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The World of Composer Richard Wagner and his operas. www.wagneroperas.com with frequent forays into the world of art, culture, and film.

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Vincent Vargas is a foreign language teacher at a private school in New York City. He runs websites dedicated to Casablanca (www.vincasa.com) and Richard Wagner (www.wagneroperas.com).

Thursday, January 17, 2013

Argo: a film directed by Ben Affleck

When militants stormed the United States embassy in Tehran in 1979 in retaliation for the U.S. sheltering the deposed Shah of Iran, more than 50 members of the embassy staff were taken hostage.  Six of them, however, escaped and hid at the home of the Canadian ambassador.  Back in the U.S., CIA operative Tony Mendez (Ben Affleck) dreams up a wacky, improbable plan to rescue the six while watching Battle for the Planet of the Apes on TV with his son.  The six Americans are going to pass as Canadian filmmakers scouting exotic desert locations for an imaginary Star Wars ripoff called Argo.

Labeled by Mendez's CIA supervisor Jack O'Donnell (Bryan Cranston) as "the best bad idea we have" the powers that be nevertheless sign off on it, and Mendez begins an eye-opening  journey of discovery in Hollywood-Babylon where he finds out that even an imaginary film requires a ton of pre-production.  He meets with John Chambers (John Goodman) a makeup expert who in the past did disguise work for the agency.  He welcomes Mendez to Tinsel Town by telling him "So you want to come to Hollywood and act like a big shot without actually doing anything? ... You'll fit right in."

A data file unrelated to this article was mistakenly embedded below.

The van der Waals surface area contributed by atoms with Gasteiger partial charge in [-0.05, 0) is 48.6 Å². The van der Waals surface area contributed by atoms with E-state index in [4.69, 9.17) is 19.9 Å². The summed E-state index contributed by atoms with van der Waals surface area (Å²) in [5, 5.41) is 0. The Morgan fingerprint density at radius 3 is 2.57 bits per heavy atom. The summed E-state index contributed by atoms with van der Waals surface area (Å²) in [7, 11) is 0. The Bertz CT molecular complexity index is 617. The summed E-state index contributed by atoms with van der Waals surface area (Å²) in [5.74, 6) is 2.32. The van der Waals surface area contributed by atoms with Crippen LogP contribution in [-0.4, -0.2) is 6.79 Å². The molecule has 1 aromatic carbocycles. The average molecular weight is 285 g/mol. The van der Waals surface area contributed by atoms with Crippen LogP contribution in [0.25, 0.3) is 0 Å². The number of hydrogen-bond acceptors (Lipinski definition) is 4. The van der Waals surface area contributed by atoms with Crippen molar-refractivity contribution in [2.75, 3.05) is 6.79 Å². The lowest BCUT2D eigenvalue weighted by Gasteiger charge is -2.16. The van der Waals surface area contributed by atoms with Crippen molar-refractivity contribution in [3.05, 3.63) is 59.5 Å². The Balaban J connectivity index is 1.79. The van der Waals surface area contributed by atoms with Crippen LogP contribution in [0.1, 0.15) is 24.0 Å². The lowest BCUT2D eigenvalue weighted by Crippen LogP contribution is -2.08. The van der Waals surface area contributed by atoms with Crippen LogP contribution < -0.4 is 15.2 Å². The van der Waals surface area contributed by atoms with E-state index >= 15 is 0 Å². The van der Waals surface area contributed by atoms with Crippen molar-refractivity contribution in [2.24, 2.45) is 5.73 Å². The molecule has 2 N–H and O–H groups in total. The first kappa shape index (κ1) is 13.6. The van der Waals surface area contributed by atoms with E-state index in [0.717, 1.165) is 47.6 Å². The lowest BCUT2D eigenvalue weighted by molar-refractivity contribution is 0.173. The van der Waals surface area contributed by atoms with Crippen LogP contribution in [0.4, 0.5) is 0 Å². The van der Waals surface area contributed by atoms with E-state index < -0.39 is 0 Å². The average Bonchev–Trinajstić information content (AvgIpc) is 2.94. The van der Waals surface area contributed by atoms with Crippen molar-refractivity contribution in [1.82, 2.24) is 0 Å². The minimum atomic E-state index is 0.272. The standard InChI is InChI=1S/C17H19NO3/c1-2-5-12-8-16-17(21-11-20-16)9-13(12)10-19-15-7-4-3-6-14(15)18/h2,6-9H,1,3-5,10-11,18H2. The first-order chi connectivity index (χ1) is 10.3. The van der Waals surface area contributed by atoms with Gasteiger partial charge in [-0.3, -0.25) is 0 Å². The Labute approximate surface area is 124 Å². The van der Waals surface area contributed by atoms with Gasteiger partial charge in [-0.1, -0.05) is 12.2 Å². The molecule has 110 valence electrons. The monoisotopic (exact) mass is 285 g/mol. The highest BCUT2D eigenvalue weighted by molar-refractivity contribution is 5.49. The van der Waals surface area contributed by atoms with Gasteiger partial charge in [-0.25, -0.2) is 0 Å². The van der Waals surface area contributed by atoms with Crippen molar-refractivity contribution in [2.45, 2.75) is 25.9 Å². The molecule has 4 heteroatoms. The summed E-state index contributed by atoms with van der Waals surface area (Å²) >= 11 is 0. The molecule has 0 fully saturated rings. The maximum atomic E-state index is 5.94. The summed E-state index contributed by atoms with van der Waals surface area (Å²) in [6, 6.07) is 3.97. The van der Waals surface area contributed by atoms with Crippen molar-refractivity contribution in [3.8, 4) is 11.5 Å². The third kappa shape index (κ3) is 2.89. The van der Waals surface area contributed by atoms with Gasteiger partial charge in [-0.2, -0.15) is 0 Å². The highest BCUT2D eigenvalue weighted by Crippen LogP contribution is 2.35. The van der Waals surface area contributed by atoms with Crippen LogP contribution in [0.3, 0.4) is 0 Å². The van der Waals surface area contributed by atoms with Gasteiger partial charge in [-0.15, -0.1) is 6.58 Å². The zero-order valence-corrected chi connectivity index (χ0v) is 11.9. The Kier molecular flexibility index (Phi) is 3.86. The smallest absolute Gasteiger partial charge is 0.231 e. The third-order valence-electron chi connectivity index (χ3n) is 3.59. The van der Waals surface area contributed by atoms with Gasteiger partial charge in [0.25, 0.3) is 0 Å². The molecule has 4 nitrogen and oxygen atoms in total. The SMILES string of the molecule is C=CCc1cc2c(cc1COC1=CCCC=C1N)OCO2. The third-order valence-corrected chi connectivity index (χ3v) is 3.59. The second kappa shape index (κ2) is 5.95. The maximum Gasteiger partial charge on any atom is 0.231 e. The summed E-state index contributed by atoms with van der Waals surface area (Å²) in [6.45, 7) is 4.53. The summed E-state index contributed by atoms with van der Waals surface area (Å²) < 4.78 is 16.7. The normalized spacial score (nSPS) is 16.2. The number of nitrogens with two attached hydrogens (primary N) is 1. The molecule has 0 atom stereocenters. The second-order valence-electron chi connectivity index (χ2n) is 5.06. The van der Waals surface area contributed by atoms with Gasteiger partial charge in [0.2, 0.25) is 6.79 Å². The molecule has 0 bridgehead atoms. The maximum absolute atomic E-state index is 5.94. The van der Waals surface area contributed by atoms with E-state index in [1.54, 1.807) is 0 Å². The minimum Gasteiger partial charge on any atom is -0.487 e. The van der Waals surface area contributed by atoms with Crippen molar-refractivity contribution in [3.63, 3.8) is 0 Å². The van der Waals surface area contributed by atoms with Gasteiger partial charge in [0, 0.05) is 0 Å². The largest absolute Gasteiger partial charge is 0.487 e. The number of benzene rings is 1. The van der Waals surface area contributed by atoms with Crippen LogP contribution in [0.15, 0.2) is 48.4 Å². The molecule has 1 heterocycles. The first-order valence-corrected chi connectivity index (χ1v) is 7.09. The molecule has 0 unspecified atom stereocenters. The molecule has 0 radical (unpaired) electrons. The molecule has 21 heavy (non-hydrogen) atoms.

The fake project begins to take shape when Mendez meets with producer Lester Siegel (Alan Arkin) who helps Mendez to set up a phony film studio and successfully establish the pretense that this movie has been green lit and will be entering principal photography soon. A memorable, but frightening montage sequence juxtaposes the first reading of the Argo script by actors wearing ridiculous alien costumes with a televised news conference where the very real demands of the embassy militants are being read in English by an angry spokeswoman wearing a veil. Fun and games, and lies and truths merge in a pivotal but indecisive moment of history.

Eventually Mendez manages to sneak inside Tehran, meet the six, and instruct them in record time on the customs, mores, politics and pitfalls of Canadian English.  Time is of the essence, for back at the embassy the militants have realized that six Americans are missing, and armed posses are looking for them.  The film's finale at the airport is a nail biting sequence expertly handled by director Affleck.

The fact that Mr. Affleck was passed over as director when the Academy Awards nominations came out raised a lot of eyebrows.  The Golden Globes, last weekend, honored him with its version of the best director prize.  In addition, this year's Oscar host Seth MacFarlane believes that Ben Affleck got robbed in the Best Director Oscar category.  It should prove to be an interesting Oscar ceremony on February 24.

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